mIU/mL.

Use With Other Vaccines

Results from clinical studies indicate that Recombivax HB can be administered

concomitantly with DTP (Diphtheria, Tetanus and whole cell Pertussis), OPV (Oral

Poliomyelitis Vaccine), M-M-R II (Measles, Mumps, and Rubella Virus Vaccine Live),

Liquid PedvaxHIB (Haemophilus b Conjugate Vaccine (Meningococcal Protein

Conjugate)) or a booster dose of DTaP (Diphtheria, Tetanus, acellular Pertussis),

using separate sites and syringes for injectable vaccines. No impairment of immune

response to individually tested vaccine antigens was demonstrated.

NEW ZEALAND DATA SHEET

IPC-HB2-I-122011

In addition, an HBsAg-containing product, COMVAX (Haemophilus b Conjugate

(Meningococcal Protein Conjugate) and Hepatitis B (Recombinant) Vaccine), was

given concomitantly with eIPV (enhanced Inactivated Poliovirus Vaccine) or

VARIVAX (Varicella Virus Vaccine Live (Oka/Merck)), using separate sites and

syringes for injectable vaccines. No impairment of immune response to these

individually tested vaccine antigens was demonstrated.

Revaccination of Nonresponders

When persons who do not respond (anti-HBs < 10 IU/l) to the primary vaccine series

are revaccinated, 15-25% produce an adequate antibody response after one

additional dose and 30-50% after three additional doses. However, because data are

insufficient concerning the safety of hepatitis B vaccine when additional doses in

excess of the recommended two or three-dose series are administered,

revaccination following completion of the primary series is not routinely

recommended. Revaccination should only be considered for high-risk individuals,

after weighing the benefits of vaccination against the potential risk of experiencing

increased local or systemic adverse reactions.

Known or Presumed Exposure to HBsAg

There are no prospective studies directly testing the efficacy of a combination of

hepatitis B immune globulin and Recombivax HB in preventing clinical hepatitis B

following percutaneous, ocular or mucous membrane exposure to hepatitis B virus.

Since most persons with such exposures (e.g. health care workers) are candidates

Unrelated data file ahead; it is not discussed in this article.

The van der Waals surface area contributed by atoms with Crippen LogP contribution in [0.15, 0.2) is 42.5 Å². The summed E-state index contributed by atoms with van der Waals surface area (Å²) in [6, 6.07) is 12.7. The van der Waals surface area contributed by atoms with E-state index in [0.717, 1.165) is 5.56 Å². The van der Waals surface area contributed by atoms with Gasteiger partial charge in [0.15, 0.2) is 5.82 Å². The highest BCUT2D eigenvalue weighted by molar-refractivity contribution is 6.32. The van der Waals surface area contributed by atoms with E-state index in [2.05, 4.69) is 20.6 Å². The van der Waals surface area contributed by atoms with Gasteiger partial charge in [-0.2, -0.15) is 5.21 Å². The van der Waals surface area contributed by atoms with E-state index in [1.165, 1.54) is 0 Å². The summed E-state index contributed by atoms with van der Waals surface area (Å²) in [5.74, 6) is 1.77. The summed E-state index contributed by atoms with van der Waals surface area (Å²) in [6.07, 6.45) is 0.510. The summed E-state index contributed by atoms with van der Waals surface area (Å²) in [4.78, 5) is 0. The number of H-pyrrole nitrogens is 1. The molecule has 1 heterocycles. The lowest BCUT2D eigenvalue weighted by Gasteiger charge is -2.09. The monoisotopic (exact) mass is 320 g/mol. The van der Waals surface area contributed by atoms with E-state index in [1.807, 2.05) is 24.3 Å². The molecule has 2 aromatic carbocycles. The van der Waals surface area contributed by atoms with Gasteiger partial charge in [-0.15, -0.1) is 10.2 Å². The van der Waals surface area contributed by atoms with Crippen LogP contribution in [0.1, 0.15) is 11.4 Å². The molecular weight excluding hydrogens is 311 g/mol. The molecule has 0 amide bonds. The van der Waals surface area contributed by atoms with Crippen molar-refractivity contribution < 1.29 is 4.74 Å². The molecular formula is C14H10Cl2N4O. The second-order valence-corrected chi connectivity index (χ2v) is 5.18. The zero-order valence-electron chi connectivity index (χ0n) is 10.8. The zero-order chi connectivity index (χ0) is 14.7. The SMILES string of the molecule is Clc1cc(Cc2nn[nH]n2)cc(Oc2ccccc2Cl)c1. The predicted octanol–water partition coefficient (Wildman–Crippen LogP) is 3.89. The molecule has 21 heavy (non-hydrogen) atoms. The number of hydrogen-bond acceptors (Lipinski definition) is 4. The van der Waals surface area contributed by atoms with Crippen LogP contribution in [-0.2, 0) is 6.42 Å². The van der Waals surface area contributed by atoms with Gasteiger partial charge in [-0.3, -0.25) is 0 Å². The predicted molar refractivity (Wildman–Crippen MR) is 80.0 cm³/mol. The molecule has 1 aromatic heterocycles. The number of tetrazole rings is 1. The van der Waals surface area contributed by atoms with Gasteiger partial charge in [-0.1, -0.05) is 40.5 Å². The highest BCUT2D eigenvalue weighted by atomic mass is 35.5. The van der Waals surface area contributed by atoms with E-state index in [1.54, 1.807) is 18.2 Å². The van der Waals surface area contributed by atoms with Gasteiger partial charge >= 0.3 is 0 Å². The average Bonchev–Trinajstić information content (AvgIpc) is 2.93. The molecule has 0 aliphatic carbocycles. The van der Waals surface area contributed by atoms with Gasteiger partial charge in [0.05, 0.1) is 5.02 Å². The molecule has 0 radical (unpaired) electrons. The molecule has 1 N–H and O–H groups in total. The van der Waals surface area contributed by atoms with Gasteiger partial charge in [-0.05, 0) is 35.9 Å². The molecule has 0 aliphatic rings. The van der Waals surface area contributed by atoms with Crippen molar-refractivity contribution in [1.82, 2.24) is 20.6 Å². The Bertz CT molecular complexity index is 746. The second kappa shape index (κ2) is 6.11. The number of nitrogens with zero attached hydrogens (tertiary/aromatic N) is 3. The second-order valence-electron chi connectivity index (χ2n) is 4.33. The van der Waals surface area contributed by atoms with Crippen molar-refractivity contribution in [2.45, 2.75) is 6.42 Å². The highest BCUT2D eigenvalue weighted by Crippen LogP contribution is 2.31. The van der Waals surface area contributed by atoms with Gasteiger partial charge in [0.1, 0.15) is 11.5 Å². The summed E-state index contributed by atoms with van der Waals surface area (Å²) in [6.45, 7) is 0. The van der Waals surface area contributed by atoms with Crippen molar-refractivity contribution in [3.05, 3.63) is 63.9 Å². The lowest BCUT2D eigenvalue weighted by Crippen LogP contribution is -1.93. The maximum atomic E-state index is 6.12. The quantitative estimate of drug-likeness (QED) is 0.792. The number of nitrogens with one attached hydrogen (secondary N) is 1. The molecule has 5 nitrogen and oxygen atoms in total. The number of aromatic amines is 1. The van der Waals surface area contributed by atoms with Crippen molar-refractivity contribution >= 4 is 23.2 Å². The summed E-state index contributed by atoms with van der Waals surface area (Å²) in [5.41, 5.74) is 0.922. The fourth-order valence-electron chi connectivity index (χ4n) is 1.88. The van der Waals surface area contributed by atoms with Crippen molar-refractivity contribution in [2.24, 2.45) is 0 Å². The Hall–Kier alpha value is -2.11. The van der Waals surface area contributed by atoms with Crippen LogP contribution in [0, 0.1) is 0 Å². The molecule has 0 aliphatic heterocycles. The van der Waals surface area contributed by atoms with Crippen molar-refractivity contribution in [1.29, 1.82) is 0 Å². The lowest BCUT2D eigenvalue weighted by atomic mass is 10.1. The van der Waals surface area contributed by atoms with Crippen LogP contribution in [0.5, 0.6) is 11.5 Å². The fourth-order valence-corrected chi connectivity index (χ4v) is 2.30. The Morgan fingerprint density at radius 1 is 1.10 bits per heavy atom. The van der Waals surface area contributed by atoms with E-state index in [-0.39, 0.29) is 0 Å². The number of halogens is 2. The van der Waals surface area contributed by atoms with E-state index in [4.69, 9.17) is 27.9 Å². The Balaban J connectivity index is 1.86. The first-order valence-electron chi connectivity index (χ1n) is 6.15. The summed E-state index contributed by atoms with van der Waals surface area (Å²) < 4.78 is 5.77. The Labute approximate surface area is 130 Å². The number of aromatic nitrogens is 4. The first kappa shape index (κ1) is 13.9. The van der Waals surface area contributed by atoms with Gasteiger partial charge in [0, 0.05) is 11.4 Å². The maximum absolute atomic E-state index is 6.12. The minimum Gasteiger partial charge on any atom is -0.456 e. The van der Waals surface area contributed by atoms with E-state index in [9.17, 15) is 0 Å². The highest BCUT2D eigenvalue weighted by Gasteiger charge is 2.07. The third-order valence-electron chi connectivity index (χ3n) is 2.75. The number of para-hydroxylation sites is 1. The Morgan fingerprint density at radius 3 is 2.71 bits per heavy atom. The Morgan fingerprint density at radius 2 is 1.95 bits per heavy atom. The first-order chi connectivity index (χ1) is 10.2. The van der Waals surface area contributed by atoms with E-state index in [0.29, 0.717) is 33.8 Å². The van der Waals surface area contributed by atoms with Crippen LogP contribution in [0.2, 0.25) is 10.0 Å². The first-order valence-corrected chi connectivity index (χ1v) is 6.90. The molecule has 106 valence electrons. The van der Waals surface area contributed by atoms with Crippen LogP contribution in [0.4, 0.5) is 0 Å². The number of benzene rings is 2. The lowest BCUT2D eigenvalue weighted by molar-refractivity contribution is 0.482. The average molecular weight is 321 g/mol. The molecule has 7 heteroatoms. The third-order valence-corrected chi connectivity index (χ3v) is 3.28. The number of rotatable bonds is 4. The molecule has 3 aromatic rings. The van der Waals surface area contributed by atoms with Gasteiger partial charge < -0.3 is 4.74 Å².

for the hepatitis B vaccine and since combined hepatitis B immune globulin plus

vaccine is more efficacious than hepatitis B immune globulin alone in perinatal

exposures, the following guidelines are recommended for persons who have been

exposed to hepatitis B virus such as through (1) percutaneous (needlestick), ocular,

mucous membrane exposure to blood known or presumed to contain HBsAg, (2)

human bites by known or presumed HBsAg carriers, that penetrate the skin, or (3)

following intimate sexual contact with known or presumed HBsAg carriers:

Hepatitis B immune globulin (0.06 mL/kg) should be given as soon as possible after

exposure and within 24 hours if possible. Hepatitis B vaccine with the age

appropriate dose (10 mcg for adults) should be given intramuscularly within 7 days of

exposure and second and third doses given one and six months, respectively, after

the first dose.

Revaccination

The duration of protective effect of Recombivax HB in healthy vaccinees is unknown

at present and the need for booster doses is not yet defined.

Contraindications

Hypersensitivity to yeast or any other component of the vaccine.

NEW ZEALAND DATA SHEET

IPC-HB2-I-122011

Warnings and Precautions

General

Persons with immunodeficiency or those receiving immunosuppressive therapy

require larger vaccine doses and respond less well than healthy individuals.

Because of the long incubation period for hepatitis B, it is possible for unrecognised

infection to be present at the time Recombivax HB is given. Recombivax HB may not

prevent hepatitis B in such patients.

Patients who develop symptoms suggestive of hypersensitivity after an injection

should not receive further injections of Recombivax HB (see 'Contraindications').

Use caution when vaccinating latex-sensitive individuals since the syringe plunger

stopper and tip cap contains dry natural latex rubber that may cause allergic

reactions.

As with any parenteral vaccine, epinephrine (adrenaline) should be available for

immediate use should an anaphylactoid reaction occur.

Any serious active infection is reason for delaying use of Recombivax HB, except

when, in the opinion of the physician, withholding the vaccine entails a greater risk.

Caution and appropriate care should be exercised in administering Recombivax HB

to individuals with severely compromised cardiopulmonary status or to others in

whom a febrile or systemic reaction could pose a significant risk.

All formulations of the vaccine are preservative-free.

Pregnancy

There are no well-controlled studies in pregnant women. Recombivax HB should be

used during pregnancy only if the potential benefit justifies the potential risk to the

foetus. Animal reproduction studies have not been conducted with Recombivax HB.